What Corporate America Is Missing When It Comes To Women And Their Rise To The Top

Article by MAP Founder Nichelle Harrison, originally published on GreenvilleBusinessMag.com December 9, 2019.

It’s official: the glass ceiling has enough cracks and chips that there are now more women in executive positions than ever before. Commitment to gender diversity has improved significantly. Women have been doing their work by leading the way in educational attainment and making it clear that they want and deserve more within corporate America.

Companies have been focusing diversity efforts in hiring and promotion among the senior ranks, and we are starting to see the results of that. More women are being hired at the director level and above than in past years.

Women in the C-suite have risen to 21%, up from 17% five years ago. Independent organizations have been founded on the principles of honoring and fostering women in leadership. Programs such as the Athena Leadership Awards hosted annually by the Greenville Chamber and the Furman Women’s Leadership Institute are great examples of female leadership initiatives.

While we shouldn’t hold back on celebrating these improvements, a new study reveals that even if those numbers continue to improve, there’s a more pressing problem women face in the workplace, and it starts much earlier in her career.

The largest, most comprehensive study of the state of women in corporate America, Women in the Workplace 2019, found that promotion to first-level manager roles is a “broken rung” that holds women back at all levels within an organization. Even more striking is how many companies are missing this area as a critical point in the trajectory of a woman’s career, as

well as the representation of women in leadership positions within their organization.

The joint report authored by McKinsey and Company and LeanIn.org surveyed human resources managers and analysis of pipeline data from 329 companies employing more than 13 million people. Key findings reveal that the first internal promotion to manager or being hired from the outside into a managerial role is often the first and most difficult hurdle for women.

The broken rung data shows that for every 100 men promoted or hired to a manager position, there are 72 women given that first promotion, resulting in women holding just 38% of manager-level positions. The numbers decrease at every subsequent level from there.

The research also shows that HR leaders and employees underestimate just how important that first step up to management is to reaching gender parity in the workforce. HR leaders most commonly pointed to sponsorship as the main obstacle, while employees cited too few qualified women in the pipeline and women being judged by different criteria.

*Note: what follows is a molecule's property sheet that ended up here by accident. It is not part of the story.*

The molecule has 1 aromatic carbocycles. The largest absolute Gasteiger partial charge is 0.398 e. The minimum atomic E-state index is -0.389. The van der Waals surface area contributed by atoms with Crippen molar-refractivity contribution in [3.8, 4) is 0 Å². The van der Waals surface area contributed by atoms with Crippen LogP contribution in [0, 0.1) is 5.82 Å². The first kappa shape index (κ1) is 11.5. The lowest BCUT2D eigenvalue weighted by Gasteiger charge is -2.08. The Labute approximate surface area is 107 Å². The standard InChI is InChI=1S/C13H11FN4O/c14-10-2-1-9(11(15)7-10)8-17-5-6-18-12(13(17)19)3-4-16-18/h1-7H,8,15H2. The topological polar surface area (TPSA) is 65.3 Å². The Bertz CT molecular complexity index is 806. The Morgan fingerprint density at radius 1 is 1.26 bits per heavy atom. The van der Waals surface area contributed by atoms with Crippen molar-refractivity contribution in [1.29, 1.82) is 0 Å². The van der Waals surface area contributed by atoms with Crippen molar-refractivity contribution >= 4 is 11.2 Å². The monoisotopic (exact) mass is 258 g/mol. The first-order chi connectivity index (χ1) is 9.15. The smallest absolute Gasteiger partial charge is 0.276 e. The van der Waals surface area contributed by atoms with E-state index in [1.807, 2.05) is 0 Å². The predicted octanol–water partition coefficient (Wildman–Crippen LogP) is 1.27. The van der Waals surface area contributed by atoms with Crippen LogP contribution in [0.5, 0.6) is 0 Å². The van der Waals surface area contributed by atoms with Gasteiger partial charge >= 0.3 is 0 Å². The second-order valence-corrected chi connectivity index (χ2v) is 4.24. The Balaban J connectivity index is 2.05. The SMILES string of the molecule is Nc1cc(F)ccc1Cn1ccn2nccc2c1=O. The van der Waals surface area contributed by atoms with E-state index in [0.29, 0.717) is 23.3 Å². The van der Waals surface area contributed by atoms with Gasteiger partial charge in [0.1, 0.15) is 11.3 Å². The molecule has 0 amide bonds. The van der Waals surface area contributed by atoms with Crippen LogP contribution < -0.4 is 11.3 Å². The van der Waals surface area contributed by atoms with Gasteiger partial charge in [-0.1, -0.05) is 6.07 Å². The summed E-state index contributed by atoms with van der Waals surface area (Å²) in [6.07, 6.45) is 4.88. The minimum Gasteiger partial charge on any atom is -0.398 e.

Can the broken rung be repaired? Absolutely. And not only can it be repaired, if companies acknowledge and address it with the sense of urgency it deserves, one million more women will be added to management over the next five years. Why is that number good for business? Companies that value gender diversity, opportunity and fairness for all, and work-life integration see that value reflected not only in the bottom line but also in the form of overall employee satisfaction.

The report outlines several solutions that include setting goals to get more women into first-level management – only about a third of companies set targets for first-level management – as well as requiring a diverse slate of candidates for first-step management hiring and promotions. Consider non-traditional avenues to source and engage candidates that may be outside of your radar.

Although the broken rung is a major barrier for many women in their professional careers, it’s important to remember that women are not having a universal experience in the workplace. The intersectional components or lived experiences of different groups of women are unique to that group and must be taken into consideration when coming up with solutions.

At the end of the day, it’s about commitment, action and accountability. Your current and future employees are watching and waiting. The landscape has changed. Companies that rise to the challenges and keep up with the momentum will be the ones reaping the rewards of a fully engaged and devoted workforce.